Review: ‘The Price We Pay’

An Overly Graphic Horror That Needs Less Gore And More Thrills

Have you ever found yourself in the wrong place at the wrong time? Grace (Gigi Zumbado) knows that feeling all too well in The Price We Pay. She happened to be in a pawn shop right as it was about to get robbed. Cody (Stephen Dorff), Alex (Emile Hirsch), and his brother Shane (Tanner Zagarino) have a job to do for some mysterious “boss”. Nothing goes according to plan – their getaway driver abandons them, Shane gets shot, the cops are coming. The group decides to take Grace as an insurance policy and her car as an added bonus.

Due to further unforeseen circumstances, the group ends up at a creepy farmhouse. One of those buildings that somehow only seems to be visible at night. They stumble upon Danny (Tyler Sanders) who is doing some late night cleaning. Danny is clearly not used to visitors and warns about Grandfather (Vernon Wells) coming home. Before long Alex stumbles upon a secret basement dungeon bathed in red light. If that’s not an ominous sign, I don’t know what is. Danny was right, Grandfather is not someone you want to meet. Unfortunately, the entire group does. Now the question is how can they get away.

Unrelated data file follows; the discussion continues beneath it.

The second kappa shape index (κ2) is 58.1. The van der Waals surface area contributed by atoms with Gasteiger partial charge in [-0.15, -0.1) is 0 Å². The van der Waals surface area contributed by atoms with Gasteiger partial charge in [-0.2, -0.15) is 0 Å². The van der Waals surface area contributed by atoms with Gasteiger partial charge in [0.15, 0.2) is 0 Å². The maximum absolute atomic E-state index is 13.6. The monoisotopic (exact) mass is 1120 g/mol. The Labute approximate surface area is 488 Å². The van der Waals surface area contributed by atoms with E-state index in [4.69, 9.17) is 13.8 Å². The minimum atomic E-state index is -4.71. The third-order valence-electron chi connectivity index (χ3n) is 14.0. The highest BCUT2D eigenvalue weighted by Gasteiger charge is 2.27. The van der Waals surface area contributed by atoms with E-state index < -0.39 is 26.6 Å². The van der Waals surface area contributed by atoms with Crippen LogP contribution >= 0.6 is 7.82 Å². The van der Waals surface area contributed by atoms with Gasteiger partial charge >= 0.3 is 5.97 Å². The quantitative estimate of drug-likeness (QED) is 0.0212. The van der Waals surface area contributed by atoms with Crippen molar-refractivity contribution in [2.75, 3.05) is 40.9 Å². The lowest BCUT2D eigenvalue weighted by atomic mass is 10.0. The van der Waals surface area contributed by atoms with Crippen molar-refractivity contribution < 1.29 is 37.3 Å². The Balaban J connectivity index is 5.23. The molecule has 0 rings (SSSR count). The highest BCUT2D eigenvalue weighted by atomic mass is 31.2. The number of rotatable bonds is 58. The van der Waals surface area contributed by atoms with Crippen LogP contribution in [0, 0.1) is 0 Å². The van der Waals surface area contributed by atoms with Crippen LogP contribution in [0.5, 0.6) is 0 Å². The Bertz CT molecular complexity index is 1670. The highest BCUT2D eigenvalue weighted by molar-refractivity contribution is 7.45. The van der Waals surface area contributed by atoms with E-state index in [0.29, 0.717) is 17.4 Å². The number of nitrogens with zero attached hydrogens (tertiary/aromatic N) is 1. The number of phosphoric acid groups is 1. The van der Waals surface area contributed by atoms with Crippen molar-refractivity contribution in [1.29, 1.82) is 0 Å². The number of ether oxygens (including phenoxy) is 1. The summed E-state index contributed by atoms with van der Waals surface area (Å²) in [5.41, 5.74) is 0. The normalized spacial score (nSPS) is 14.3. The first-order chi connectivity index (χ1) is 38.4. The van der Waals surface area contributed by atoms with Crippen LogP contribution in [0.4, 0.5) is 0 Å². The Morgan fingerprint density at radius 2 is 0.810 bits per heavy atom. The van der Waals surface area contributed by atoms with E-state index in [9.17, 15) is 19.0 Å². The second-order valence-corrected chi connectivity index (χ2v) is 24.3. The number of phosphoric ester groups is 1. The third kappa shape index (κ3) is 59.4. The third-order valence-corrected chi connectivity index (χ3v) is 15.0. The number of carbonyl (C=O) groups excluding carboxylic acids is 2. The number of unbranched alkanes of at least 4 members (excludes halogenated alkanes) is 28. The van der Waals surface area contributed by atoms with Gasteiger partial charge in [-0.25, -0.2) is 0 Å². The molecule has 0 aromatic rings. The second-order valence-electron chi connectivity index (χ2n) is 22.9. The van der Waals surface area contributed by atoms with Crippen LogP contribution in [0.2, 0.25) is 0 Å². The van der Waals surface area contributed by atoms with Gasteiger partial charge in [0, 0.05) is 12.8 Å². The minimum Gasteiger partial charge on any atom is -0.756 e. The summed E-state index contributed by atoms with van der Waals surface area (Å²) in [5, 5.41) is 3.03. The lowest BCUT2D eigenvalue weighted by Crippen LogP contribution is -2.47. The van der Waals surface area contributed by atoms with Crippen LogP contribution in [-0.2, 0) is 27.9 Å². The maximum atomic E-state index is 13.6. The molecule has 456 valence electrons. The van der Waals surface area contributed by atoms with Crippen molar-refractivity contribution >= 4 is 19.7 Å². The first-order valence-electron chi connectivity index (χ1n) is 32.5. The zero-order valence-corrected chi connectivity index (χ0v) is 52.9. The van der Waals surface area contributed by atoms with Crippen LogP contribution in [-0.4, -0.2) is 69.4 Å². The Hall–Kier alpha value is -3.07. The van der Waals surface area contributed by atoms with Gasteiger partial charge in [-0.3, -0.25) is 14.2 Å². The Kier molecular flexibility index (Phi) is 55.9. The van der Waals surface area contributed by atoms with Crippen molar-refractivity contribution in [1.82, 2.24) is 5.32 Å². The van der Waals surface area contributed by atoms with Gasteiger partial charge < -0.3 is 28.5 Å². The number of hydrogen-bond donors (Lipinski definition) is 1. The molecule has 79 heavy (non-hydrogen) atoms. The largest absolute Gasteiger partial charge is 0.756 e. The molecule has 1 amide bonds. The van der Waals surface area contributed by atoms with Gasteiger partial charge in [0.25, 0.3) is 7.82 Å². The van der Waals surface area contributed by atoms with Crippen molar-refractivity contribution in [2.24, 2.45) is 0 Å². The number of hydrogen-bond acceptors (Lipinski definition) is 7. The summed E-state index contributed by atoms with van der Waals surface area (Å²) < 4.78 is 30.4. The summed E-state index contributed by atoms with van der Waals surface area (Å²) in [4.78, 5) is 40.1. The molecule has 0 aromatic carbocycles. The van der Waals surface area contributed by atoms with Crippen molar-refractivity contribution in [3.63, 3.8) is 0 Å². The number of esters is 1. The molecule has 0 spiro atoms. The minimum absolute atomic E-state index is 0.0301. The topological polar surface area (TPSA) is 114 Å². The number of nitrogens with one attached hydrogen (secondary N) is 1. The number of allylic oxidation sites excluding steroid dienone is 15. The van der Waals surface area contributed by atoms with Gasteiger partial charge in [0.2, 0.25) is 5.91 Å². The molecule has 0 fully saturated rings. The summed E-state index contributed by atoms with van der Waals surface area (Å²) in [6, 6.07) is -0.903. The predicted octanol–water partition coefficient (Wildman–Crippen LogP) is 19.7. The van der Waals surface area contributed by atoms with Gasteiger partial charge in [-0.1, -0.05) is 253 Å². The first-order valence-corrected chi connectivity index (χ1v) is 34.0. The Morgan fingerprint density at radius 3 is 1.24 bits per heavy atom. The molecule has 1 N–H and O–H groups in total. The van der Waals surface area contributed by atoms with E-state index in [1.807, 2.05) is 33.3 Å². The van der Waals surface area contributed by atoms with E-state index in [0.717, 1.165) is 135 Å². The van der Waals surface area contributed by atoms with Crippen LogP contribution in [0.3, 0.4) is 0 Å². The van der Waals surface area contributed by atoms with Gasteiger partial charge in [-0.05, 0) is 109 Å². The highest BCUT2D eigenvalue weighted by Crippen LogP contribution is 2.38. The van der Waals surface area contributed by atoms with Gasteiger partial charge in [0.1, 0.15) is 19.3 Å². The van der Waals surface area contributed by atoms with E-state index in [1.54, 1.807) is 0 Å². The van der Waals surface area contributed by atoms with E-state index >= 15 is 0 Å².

The Price We Pay is directed by Ryuhei Kitamura and written by Christopher Jolley. Both Kitamura and Jolley have quite a few horror films under their belt, so the genre is familiar territory. Kitamura employs tons of choppy shots throughout the film, although he doesn’t pass up the opportunity for a landscape shot. Jolley’s script features the typical horror movie characters action’s that leave the audience groaning and dumbfounded. In addition, there are monologues that don’t land. The Price We Pay has a very small cast. The main issue is that no one is truly likeable or connects with the audience. That coupled with stiff acting throughout isn’t a good combination.

Hirsch does stand out as the main bright spot amongst the cast. Hirsch’s character certainly has a few screws loose, and he seemed to embrace the role. The Price We Pay is chaotic and graphic. It is not for those with a sensitive stomach. While some of the gore looks incredibly fake, there are scenes that look real enough to not be for the faint of heart. The film lacks true scares and instead overloads with blood and guts. The Price We Pay is entirely forgettable and there are better options for those looking for a scare.

The Price We Pay is in select theaters, digital, and VOD now.